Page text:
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Date of Award

2011

Document Type

Thesis - Pacific Access Restricted

Degree Name

Doctor of Education (Ed.D.)

Department

Educational Administration and Leadership

First Advisor

Dennis Brennan

First Committee Member

Lynn G. Beck

Second Committee Member

Antonio Serna

Third Committee Member

Jane Burhoe

Abstract

This study examined the perceptions of a sample of female Muslim-American students regarding their socio-cultural accommodation in California public high schools. The research provides insight into the daily lives of female Muslim-American high school students to be available to counselors, teachers, and administrators. It also illustrates female Muslim-American students' struggle in trying to adjust to the school environment.

The study used perspectives from the theoretical framework of social and psycho-social development, principles of multi-cultural education, and education in Islam. The research was based on data gathered through focus groups and individual interviews with six female Muslim-American first-year university students.

The study findings suggested the following: Stereotypical assumptions among fellow students, teachers, and administrators exist with regards to female Muslim-American students on California public high school campuses. Also, despite the lack of accommodation for their religious and socio-cultural practices and the fact that they are socially marginalized, the female Muslim-American students interviewed during this study were able to graduate from high school and attend university. The students attributed their success in high school to the support of their families and religious life, which prepared them to be resilient and to overcome the challenges presented by common misconceptions during their high school years.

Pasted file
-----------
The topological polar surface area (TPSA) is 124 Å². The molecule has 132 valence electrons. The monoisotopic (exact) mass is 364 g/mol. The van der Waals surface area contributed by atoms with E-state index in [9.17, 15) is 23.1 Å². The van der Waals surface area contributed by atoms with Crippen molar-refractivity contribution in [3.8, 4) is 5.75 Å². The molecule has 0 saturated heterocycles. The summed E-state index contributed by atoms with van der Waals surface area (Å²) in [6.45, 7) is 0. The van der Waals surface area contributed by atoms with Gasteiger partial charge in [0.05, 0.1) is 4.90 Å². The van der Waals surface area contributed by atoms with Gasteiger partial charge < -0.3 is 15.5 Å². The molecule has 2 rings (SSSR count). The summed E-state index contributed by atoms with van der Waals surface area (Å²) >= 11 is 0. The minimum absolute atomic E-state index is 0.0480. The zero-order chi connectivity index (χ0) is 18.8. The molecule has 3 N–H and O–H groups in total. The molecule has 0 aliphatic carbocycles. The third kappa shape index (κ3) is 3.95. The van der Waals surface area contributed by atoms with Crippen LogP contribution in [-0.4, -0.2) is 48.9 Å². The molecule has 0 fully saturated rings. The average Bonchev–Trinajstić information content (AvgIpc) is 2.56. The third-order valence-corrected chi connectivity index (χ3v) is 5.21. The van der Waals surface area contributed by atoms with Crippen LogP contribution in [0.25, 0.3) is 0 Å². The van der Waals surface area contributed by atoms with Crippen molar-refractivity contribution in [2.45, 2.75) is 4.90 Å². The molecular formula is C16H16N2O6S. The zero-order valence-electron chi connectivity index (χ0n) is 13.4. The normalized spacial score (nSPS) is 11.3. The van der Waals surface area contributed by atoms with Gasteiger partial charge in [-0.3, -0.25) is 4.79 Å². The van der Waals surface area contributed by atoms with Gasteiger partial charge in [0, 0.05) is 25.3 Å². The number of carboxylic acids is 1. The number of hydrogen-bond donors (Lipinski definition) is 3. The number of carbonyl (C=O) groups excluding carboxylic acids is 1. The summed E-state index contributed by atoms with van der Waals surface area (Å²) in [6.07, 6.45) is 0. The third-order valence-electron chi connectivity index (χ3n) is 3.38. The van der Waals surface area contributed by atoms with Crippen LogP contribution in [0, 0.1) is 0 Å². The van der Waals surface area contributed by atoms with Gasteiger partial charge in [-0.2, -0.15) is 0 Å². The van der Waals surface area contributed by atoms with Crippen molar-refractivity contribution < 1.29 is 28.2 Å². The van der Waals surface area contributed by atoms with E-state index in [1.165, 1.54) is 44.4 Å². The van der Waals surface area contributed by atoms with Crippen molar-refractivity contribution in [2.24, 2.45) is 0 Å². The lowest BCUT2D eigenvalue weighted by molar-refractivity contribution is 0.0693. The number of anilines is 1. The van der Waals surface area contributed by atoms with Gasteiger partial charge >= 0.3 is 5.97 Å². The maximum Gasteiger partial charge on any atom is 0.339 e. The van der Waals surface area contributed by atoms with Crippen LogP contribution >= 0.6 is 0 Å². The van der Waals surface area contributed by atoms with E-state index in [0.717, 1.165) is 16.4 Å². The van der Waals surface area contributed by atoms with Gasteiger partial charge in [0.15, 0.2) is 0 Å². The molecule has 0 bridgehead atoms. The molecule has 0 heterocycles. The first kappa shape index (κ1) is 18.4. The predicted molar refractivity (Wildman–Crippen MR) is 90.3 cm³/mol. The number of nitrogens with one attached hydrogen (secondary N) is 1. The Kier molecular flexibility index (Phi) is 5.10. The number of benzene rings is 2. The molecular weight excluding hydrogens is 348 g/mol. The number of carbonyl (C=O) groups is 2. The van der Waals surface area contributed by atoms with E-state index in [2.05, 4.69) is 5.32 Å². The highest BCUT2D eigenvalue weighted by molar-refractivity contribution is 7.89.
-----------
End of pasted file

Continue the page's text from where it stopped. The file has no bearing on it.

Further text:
Pages

84

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